Commonly used clinical scales to measure symptom severity in myasthenia gravis (MG) patients are insufficient to precisely evaluate swallowing problems and predict the risk of silent aspiration, a study reports.
Patients with difficulty swallowing and disease severity classified as IIb/IIIb (MGFA clinical classification) need appropriate therapeutic management regardless of how they score on other clinical scales. Neurological exams should be accompanied by swallowing-specific exams such as endoscopy in those at high risk of silent aspiration, the study’s authors stated.
The study, “Assessment of oropharyngeal swallowing dysfunction in myasthenia gravis patients presenting with difficulty in swallowing” was published in the journal Auris Nasus Larynx.
Certain conditions, such as MG, can weaken a person’s throat muscles, making it difficult to swallow food, a condition referred to as dysphagia. Studies estimate that about 70 percent of people with MG have some sort of swallowing problem, but the severity varies among patients.
Both the oral and pharyngeal phases of swallowing are frequently disturbed in MG patients — a condition called oropharyngeal dysphagia, meaning a difficulty in moving food from the mouth into the throat and esophagus.
This is one of the most serious symptoms of MG, as it may lead to silent aspiration of food or fluids into the airways and introduce bacteria into the lungs, causing pneumonia. Yet the best way to grade dysphagia or predict the risk of aspiration in MG is still unclear.
While it has been reported that clinical neurological examinations are not sufficient, a more effective approach may be to combine neurological assessments with swallowing exams.
A team of researchers at Japan’s Graduate School of Medicine, Kumamoto University conducted a study to test this hypothesis.
They examined a group of 13 MG patients with dysphagia without aspiration combining swallowing exams, including videofluorographic and fiber-optic endoscopy, with MG neurological symptom severity, measured with the Myasthenia Gravis Foundation of America (MGFA) clinical classification, the MG Activities of Daily Living (MG-ADL) score, and the Quantitative Myasthenia Gravis (QMG) test score.
The swallowing studies revealed that dysphagia was more severe in patients who had more severe neurological symptoms measured by MGFA classification.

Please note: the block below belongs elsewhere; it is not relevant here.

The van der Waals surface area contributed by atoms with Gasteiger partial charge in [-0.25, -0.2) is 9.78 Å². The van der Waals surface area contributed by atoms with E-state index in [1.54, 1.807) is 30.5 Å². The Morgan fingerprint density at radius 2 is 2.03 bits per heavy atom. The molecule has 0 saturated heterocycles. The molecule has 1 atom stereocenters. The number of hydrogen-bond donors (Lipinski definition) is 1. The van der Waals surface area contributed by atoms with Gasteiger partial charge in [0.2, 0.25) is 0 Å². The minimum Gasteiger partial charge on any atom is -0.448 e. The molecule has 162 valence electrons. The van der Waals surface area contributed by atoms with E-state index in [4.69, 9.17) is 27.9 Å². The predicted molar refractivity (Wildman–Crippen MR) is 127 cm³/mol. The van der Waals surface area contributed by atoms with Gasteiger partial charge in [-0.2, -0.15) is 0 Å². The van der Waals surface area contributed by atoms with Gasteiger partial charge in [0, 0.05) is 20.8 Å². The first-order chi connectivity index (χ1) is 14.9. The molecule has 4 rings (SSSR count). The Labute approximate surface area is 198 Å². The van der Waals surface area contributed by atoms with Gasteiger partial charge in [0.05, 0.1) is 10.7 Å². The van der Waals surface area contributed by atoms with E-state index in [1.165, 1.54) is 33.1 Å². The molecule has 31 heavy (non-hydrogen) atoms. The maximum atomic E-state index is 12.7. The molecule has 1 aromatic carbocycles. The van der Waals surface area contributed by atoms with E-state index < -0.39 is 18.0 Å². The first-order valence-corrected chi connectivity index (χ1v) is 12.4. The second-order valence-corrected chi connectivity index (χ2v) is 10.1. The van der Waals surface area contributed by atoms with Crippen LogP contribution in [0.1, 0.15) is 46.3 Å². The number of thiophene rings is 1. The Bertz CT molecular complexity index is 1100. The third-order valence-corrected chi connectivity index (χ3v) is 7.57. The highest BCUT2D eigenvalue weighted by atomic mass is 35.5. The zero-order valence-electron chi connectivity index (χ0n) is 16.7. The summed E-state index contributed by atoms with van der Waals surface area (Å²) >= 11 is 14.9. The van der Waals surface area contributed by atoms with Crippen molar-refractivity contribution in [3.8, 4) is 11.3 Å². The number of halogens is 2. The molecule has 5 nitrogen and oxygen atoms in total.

Specifically, those with IIb/IIIb disease (mild to moderate weakness predominantly in oropharyngeal muscles) had greater impairments in swallowing than those with IIa/IIIa disease (mild to moderate weakness predominantly in limb, axial muscles or both).
However, none of the swallowing assessments correlated significantly with the MGADL and QMG scores.
Of all the parameters measured by the clinical scales, only hand grip (QMG score) was highly correlated with the severity of dysphagia — the poorer a patient’s hand grip, the greater the swallowing problems.
Researchers emphasize that although patients with MGFA IIb/IIIb disease did not present with aspiration, they had severely impaired pharyngeal muscles.
“Therefore, the swallowing dysfunction in these patients, specifically the reduced pharyngeal clearance, must be managed.” they stated. Also, MGFA classification is not an objective method and alone “would fail to precisely evaluate swallowing dysfunction in MG patients.”
The results “should alert neurologists to the risk of silent aspiration, even in patients diagnosed with clinically and neurologically mild MG according to the QMG and MG-ADL scores,” researchers said.
To screen for the risk of aspiration in MG patients, neurologists may use a self-directed questionnaire and consider the grip score, regardless of the overall results on QMG and MG-ADL scales, the team said.
Patients identified as being at high risk of aspiration should then undergo a detailed swallowing examination, such as an endoscopy, with an otolaryngologist.
In the future, prospective studies that include more patients, age-matched controls and assessment of the diversity of dysphagia patterns are needed, they stated.
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